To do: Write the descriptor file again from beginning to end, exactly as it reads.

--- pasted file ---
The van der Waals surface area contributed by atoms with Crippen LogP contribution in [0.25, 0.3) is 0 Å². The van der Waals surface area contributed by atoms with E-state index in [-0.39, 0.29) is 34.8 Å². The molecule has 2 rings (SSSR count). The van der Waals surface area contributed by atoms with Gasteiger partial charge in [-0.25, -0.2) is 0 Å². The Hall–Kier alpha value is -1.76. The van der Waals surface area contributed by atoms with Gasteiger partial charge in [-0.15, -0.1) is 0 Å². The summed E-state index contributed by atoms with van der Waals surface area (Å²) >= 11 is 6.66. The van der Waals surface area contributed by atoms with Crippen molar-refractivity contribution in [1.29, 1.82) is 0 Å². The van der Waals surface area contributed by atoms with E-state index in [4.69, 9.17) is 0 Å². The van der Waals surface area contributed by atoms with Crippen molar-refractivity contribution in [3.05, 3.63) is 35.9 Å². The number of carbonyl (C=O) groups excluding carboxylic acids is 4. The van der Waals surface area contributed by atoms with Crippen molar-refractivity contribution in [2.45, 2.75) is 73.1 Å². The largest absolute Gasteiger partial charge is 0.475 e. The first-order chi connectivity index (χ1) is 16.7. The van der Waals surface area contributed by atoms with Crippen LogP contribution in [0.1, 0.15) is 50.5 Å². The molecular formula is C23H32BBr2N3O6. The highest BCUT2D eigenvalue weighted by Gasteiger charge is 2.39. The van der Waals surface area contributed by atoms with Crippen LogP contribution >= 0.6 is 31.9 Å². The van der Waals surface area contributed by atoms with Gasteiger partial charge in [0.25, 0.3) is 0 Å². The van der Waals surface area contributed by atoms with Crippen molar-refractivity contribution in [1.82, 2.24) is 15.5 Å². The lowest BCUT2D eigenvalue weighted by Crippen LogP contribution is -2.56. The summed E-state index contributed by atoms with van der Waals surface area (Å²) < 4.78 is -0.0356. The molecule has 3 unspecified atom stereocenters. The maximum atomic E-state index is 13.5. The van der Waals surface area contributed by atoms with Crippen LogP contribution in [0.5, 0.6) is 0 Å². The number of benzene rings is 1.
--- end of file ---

The van der Waals surface area contributed by atoms with Crippen LogP contribution in [0.25, 0.3) is 0 Å². The van der Waals surface area contributed by atoms with E-state index in [-0.39, 0.29) is 34.8 Å². The molecule has 2 rings (SSSR count). The van der Waals surface area contributed by atoms with Gasteiger partial charge in [-0.25, -0.2) is 0 Å². The Hall–Kier alpha value is -1.76. The van der Waals surface area contributed by atoms with Gasteiger partial charge in [-0.15, -0.1) is 0 Å². The summed E-state index contributed by atoms with van der Waals surface area (Å²) >= 11 is 6.66. The van der Waals surface area contributed by atoms with Crippen molar-refractivity contribution in [1.29, 1.82) is 0 Å². The van der Waals surface area contributed by atoms with E-state index in [4.69, 9.17) is 0 Å². The van der Waals surface area contributed by atoms with Crippen molar-refractivity contribution in [3.05, 3.63) is 35.9 Å². The number of carbonyl (C=O) groups excluding carboxylic acids is 4. The van der Waals surface area contributed by atoms with Crippen molar-refractivity contribution in [2.45, 2.75) is 73.1 Å². The largest absolute Gasteiger partial charge is 0.475 e. The first-order chi connectivity index (χ1) is 16.7. The van der Waals surface area contributed by atoms with Crippen LogP contribution in [0.1, 0.15) is 50.5 Å². The molecular formula is C23H32BBr2N3O6. The highest BCUT2D eigenvalue weighted by Gasteiger charge is 2.39. The van der Waals surface area contributed by atoms with Crippen LogP contribution >= 0.6 is 31.9 Å². The van der Waals surface area contributed by atoms with Gasteiger partial charge in [0.25, 0.3) is 0 Å². The van der Waals surface area contributed by atoms with Crippen molar-refractivity contribution in [1.82, 2.24) is 15.5 Å². The lowest BCUT2D eigenvalue weighted by Crippen LogP contribution is -2.56. The summed E-state index contributed by atoms with van der Waals surface area (Å²) < 4.78 is -0.0356. The molecule has 3 unspecified atom stereocenters. The maximum atomic E-state index is 13.5. The van der Waals surface area contributed by atoms with Crippen LogP contribution in [0.5, 0.6) is 0 Å². The number of benzene rings is 1.